Uploaded by Erics Efrany



Tumor Suppressor Genes


What are tumor suppressor genes?

Repression of genes that are essential for the cell cycle.

continuing of the

Coupling the cell cycle to DNA damage. As long as there is damaged DNA in the cell, it should not divide.

If the damage cannot be repaired, the cell should initiate apoptosis (programmed cell death)

Some proteins involved in cell adhesion prevent tumor cells from dispersing, block loss of contact inhibition, and inhibit metastasis.

These proteins are known as metastasis suppressors

Categories of tumor suppressor genes

➢ Caretaker genes:

➢ Maintain the integrity of the genome by repairing DNA damage

➢ Gatekeeper genes:

➢ Inhibit the proliferation or promote the death of cells with damaged DNA

Tumor suppressor genes: functional categories and tumor association

Category Gene Function

Tumor susceptibility if germ line mutation


Gatekeep ers p53

Transcription factor

Li-Fraumeni syndrome




BRCA DNA repair


Transcriptional regulator

Regulates βcatenin function

Familial retinoblastoma

Familial adenomatus polyposis

Breast and ovarian cancer

BRCA DNA repair


Breast cancer(female and male)

MSH2 DNA mismatch Hereditary non-

Also mutated in 50% of human cancers

Often mutated in other cancers

Often mutated in sporadic colorectal cancers

Rarely mutated in sporadic breast cancers

Mutation permits



) gene

➢ First phenotypic cancer suppressor gene to be discovered

➢ Responsible for retinoblastoma, a malignant tumor of retina, a rare childhood tumor

➢ 60% are sporadic, remaining ones are familial

Two-hit hypothesis

➢ To account for the sporadic and familial occurrence of retinoblastoma, Knudson , in 1971

Two mutations(hits) are required with Rb gene , located 13q14 , for the development of retinoblastoma

In familial cases , children inherit a defective copy of

Rb gene, the other copy is normal. Retinoblastoma develops when the normal copy undergo somatic mutation

Recessive disorder, Transmitted as

– dominant trait

In sporadic cases , both normal Rb alleles are lost by somatic mutation in one of the retinoblasts.

The “two-hit" origin of retinoblastoma



Situated at the short arm of the chromosome

Mutated in most of the cancer cases

Normal functions p53


➢ It can activate damage.

DNA repair proteins when DNA has sustained

➢ It can arrest growth by holding the cell cycle at the point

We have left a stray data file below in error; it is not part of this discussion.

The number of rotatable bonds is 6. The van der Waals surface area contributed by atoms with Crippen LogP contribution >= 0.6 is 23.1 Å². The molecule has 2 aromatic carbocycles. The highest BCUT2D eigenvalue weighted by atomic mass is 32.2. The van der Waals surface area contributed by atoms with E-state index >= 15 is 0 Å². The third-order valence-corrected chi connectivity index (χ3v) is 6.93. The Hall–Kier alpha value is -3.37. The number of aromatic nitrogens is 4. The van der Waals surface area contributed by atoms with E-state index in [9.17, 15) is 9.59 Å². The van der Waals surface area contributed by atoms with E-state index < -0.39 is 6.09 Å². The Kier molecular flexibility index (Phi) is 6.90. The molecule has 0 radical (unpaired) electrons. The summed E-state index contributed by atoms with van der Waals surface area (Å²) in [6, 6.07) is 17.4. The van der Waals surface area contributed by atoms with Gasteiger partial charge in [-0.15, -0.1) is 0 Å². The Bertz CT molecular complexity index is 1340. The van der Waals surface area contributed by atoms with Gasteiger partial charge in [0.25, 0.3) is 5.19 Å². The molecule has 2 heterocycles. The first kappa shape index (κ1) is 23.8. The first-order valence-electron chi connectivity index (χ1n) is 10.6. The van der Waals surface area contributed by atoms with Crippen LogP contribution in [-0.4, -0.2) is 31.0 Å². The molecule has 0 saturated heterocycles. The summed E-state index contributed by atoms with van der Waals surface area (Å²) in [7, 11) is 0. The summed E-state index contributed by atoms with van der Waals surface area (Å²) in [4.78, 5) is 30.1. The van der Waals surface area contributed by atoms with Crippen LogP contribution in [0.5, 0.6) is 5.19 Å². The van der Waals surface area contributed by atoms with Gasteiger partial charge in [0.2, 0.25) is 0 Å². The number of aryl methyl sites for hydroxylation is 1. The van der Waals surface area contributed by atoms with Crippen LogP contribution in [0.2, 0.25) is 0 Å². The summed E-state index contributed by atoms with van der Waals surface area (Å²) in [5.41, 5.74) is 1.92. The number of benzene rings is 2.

G1/S regulation on DNA damage recognition (if it holds the cell here for long enough, the DNA repair proteins will have time to fix the damage and the cell will be allowed to continue the cell cycle).

➢ It can initiate apoptosis, the programmed cell death, if DNA damage proves to be irreparable.



➢ P53 level raise in cells with sustained cell damage, until the damage is repaired or cell undergoes apoptosis

➢ Prevents propagation of possibly mutated cells

➢ Called “ the guardian of the genome ”



➢ P53 can lost its function by:

➢ Non-sense mutation or mis-sense mutation

Complex of normal p53 and mutant p53 inactivating the function of normal allele

➢ Binding of normal p53 to viral oncoproteins

Role of p53 in cells with damaged DNA

Li-Fraumeni syndrome

➢ Refers to the inherited predisposition to develop cancers in many organs owing to germ line mutations of p53

➢ Affected individuals Carry germ line mutation in one p53 allele, but tumors display mutation at both alleles

➢ Another example of two-hit hypothesis

Other tumor suppressor genes



➢ Implicated in familial adenomatous polyposis coli and most sporadic colorectal cancers

➢ APC binds to and inhibits the function of β-catenin

➢ β-catenin activates certain transcription factors that activates several genes including myc and cyclin D

➢ Mutant APC is unable bind β-catenin to down regulate its activity


-1 gene

➢ Is deleted in hereditary Wilms tumor(WT)

➢ It codes for a

DNA-binding protein that represses transcription of

PDGF,IGF-I and abl2, which promotes growth

➢ Loss of

WT-1 gene expression also occur in many breast cancers


-1 gene

➢ Germ line mutation in type 1 neurofibromatosis ( NF )

➢ Encode neurofibromin , a negative regulator of ras

➢ Inactivation of NF-1 permits unopposed ras, thereby promotes cell growth

von Hippel-Lindau



) gene

➢ Inactivation results in VHL syndrome, which is associated with renal cell carcinoma, hemangioblastoma of the brain, pheochromocytoma

➢ Normal VHL protein complexes with and inhibit elongin,a molecule that promotes transcriptional elongation of growth promoting genes





➢ Inactivation identified primarily in breast, pancreas and prostate tumors.

➢ The gene products are cdk inhibitors and serve as the negative regulators of the cell cycle

BRCA1 and

BRCA2 genes

Brest(BR) cancer(CA) susceptibility genes, also incriminated in some ovarian cancers

➢ Involved in G1 check point

➢ Block entry of cell into S phase, particularly by inducing

CDK inhibitor p21

➢ Promote DNA repair by binding to RAD51

PTEN gene

➢ Termed phosphatase and tensin homologue

➢ Mutated in most prostate cancers and many glioma and thyroid cancers

➢ The gene product suppresses tumor growth by antagonising tyrosine kinases

➢ Regulates invasion and metastasis

➢ Germ line mutation responsible for


Multiple hamartoma


Increased risk of cancers of the breast, thyroid and endometrium